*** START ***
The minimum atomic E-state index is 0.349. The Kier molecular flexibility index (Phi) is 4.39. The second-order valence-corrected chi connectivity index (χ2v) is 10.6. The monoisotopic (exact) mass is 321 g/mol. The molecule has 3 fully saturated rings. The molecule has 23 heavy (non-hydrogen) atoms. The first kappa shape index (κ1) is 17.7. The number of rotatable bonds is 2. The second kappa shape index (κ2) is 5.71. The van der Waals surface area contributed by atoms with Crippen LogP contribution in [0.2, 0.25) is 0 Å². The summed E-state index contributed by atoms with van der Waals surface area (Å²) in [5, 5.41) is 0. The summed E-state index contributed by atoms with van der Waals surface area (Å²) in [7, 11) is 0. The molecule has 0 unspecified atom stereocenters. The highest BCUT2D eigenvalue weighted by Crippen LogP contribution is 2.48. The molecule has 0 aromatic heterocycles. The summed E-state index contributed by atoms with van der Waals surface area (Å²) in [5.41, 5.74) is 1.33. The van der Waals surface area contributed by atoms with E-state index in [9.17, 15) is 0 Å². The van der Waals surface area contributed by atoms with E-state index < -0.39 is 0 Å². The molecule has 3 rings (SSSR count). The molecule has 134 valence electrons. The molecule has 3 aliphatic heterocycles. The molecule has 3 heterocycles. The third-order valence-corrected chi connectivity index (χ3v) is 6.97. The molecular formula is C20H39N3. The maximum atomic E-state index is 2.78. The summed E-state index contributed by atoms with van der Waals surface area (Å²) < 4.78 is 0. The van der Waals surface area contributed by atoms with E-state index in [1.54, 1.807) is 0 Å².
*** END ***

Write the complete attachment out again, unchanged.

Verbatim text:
The minimum atomic E-state index is 0.349. The Kier molecular flexibility index (Phi) is 4.39. The second-order valence-corrected chi connectivity index (χ2v) is 10.6. The monoisotopic (exact) mass is 321 g/mol. The molecule has 3 fully saturated rings. The molecule has 23 heavy (non-hydrogen) atoms. The first kappa shape index (κ1) is 17.7. The number of rotatable bonds is 2. The second kappa shape index (κ2) is 5.71. The van der Waals surface area contributed by atoms with Crippen LogP contribution in [0.2, 0.25) is 0 Å². The summed E-state index contributed by atoms with van der Waals surface area (Å²) in [5, 5.41) is 0. The summed E-state index contributed by atoms with van der Waals surface area (Å²) in [7, 11) is 0. The molecule has 0 unspecified atom stereocenters. The highest BCUT2D eigenvalue weighted by Crippen LogP contribution is 2.48. The molecule has 0 aromatic heterocycles. The summed E-state index contributed by atoms with van der Waals surface area (Å²) in [5.41, 5.74) is 1.33. The van der Waals surface area contributed by atoms with E-state index in [9.17, 15) is 0 Å². The van der Waals surface area contributed by atoms with E-state index < -0.39 is 0 Å². The molecule has 3 rings (SSSR count). The molecule has 134 valence electrons. The molecule has 3 aliphatic heterocycles. The molecule has 3 heterocycles. The third-order valence-corrected chi connectivity index (χ3v) is 6.97. The molecular formula is C20H39N3. The maximum atomic E-state index is 2.78. The summed E-state index contributed by atoms with van der Waals surface area (Å²) < 4.78 is 0. The van der Waals surface area contributed by atoms with E-state index in [1.54, 1.807) is 0 Å².